JS: I’ve met with most states via Skype, which has been great. But I was in North Carolina, Rhode Island and Michigan for speaking events, so I tacked on an extra night to meet with the club in person.

BRC: What states do you still need to schedule?

JS: Delaware! Hawaii! Wyoming! We had lots of entries from clubs around the country but none from those states. I keep joking with the great people at HarperCollins that they should send me to Hawaii in person for the final meeting. That would be a nice way to complete the challenge, don’t you think?

BRC: Were you excited/nervous to meet the groups in person?

JS: Definitely excited! I’m always happy and grateful to meet readers and make new friends. I stay in touch with so many of the clubs afterward. It’s an interesting connection that we form, and I love it.

BRC: In what ways have the groups been similar? In what ways were they different? Did you see any patterns in different parts of the country?

JS: I Skyped with Key West and Pennsylvania clubs on the same night, one right after the other. It was funny to go from PA, where it was freezing outside and everyone was bundled in sweaters, to Key West, where the gang was dressed in warm weather clothes and drinking margaritas and partying down.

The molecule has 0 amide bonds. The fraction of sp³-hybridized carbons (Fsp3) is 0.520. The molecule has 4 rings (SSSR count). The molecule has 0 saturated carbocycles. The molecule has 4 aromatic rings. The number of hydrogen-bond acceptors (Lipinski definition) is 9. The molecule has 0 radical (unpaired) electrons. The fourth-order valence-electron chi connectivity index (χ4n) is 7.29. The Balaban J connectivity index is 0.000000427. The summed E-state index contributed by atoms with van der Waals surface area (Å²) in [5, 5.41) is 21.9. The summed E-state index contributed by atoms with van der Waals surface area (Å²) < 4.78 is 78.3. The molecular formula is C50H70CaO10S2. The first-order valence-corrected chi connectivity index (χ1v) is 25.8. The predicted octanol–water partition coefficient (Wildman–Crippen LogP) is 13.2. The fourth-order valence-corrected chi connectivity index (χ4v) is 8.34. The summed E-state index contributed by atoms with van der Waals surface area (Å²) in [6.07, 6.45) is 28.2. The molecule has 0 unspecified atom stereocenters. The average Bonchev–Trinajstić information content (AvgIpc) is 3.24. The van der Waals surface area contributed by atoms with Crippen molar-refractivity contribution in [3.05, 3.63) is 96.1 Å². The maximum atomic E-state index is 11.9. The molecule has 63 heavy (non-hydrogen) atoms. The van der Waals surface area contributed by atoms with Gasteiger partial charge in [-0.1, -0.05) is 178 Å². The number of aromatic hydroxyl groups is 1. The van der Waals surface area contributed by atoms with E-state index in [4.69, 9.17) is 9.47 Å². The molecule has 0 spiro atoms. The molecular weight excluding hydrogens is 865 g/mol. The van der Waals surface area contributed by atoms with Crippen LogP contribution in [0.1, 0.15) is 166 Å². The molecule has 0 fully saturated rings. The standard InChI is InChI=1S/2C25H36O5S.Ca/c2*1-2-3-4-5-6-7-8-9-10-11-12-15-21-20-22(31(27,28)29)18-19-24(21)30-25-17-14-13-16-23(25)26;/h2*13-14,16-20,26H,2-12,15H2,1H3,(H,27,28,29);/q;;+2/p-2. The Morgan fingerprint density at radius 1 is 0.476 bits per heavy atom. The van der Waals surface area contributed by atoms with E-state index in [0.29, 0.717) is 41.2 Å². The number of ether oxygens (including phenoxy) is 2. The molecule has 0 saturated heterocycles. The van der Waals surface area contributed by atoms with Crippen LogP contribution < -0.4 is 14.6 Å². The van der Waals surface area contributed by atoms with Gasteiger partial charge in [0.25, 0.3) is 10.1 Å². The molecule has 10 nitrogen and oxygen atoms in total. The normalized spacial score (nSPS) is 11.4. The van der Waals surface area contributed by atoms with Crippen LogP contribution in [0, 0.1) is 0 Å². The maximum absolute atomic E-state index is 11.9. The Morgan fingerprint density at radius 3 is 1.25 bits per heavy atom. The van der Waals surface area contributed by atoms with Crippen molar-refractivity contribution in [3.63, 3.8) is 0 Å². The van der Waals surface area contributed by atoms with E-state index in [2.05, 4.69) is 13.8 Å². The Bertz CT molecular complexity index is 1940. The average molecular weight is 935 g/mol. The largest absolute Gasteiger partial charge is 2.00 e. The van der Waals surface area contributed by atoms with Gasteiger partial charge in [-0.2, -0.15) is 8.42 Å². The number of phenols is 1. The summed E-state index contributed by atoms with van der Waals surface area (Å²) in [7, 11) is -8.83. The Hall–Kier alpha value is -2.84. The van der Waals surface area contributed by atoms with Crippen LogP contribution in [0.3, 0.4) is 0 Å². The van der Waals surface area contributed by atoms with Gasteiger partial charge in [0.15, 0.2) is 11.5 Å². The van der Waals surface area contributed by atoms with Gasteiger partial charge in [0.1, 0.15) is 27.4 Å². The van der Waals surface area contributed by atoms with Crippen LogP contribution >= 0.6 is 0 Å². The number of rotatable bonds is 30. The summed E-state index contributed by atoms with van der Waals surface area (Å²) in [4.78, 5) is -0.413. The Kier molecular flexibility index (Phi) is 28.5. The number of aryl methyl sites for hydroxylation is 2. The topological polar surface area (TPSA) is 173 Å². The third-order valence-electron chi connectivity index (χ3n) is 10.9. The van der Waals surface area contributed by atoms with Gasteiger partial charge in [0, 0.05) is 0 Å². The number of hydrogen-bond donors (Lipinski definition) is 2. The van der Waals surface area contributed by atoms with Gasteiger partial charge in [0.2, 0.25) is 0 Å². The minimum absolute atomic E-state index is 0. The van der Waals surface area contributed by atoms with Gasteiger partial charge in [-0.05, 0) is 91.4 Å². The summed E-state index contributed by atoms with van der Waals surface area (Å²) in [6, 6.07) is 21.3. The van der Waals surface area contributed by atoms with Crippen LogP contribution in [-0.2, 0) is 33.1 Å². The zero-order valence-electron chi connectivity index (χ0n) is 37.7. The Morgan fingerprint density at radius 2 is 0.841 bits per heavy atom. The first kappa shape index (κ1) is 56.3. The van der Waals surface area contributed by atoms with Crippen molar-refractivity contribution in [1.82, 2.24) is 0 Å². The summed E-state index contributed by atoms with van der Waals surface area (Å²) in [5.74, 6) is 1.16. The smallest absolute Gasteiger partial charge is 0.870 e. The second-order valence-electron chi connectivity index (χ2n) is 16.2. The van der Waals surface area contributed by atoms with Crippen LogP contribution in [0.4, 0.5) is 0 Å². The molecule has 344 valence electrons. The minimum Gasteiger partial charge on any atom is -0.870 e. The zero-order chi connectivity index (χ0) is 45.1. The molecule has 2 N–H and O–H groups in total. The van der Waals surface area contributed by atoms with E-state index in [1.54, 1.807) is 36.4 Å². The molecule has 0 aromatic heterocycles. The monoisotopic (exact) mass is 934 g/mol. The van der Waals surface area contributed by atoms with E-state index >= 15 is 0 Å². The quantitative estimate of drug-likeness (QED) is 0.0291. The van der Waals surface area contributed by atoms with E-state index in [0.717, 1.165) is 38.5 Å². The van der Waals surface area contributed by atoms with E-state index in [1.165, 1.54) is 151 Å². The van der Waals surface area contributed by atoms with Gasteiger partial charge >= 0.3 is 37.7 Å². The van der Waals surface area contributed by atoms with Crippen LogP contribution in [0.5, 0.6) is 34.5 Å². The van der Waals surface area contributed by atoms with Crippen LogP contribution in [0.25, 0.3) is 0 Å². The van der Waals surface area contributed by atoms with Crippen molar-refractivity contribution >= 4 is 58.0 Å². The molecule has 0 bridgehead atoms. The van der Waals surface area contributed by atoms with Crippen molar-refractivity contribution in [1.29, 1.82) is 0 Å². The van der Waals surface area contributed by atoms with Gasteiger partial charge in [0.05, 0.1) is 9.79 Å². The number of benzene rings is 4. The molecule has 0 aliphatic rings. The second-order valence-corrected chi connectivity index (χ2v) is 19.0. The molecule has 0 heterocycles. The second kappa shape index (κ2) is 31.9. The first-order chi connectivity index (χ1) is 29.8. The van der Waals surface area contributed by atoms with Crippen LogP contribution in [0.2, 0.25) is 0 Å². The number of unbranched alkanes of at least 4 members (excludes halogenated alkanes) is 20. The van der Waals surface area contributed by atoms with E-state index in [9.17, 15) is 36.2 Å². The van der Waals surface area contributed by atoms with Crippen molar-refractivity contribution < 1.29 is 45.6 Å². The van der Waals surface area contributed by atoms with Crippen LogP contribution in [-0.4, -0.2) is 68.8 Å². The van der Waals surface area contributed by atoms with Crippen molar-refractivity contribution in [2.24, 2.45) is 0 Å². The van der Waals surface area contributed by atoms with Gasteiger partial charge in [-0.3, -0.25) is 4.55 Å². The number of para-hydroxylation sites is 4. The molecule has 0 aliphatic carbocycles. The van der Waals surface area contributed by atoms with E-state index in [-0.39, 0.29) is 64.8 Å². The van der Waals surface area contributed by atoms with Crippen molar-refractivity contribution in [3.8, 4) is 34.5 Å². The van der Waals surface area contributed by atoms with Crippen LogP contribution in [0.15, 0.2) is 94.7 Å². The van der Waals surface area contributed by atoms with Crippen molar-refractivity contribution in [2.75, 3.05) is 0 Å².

BRC:  What have been some highlights so far?

JS: Speaking of that Key West night, they made themed foods inspired by the book. There’s a character in HFTH who’s missing a few fingers, so they specifically made finger foods that looked like fingers! Another group in Colorado made Good & Evil themed food. They had healthy stuff, but they also had very decadent bourbon mashed potatoes. I swear I could taste them through the computer screen. Also, one group organized a trivia game with prizes, which is something I think every club should do. And on a slightly more serious note, I work so long and hard on my books that when a club takes the time to read their favorite passages or tell me moments from the story that resonated for them, it means everything.

BRC:  Why do you think HELP FOR THE HAUNTED is a good discussion book for reading groups?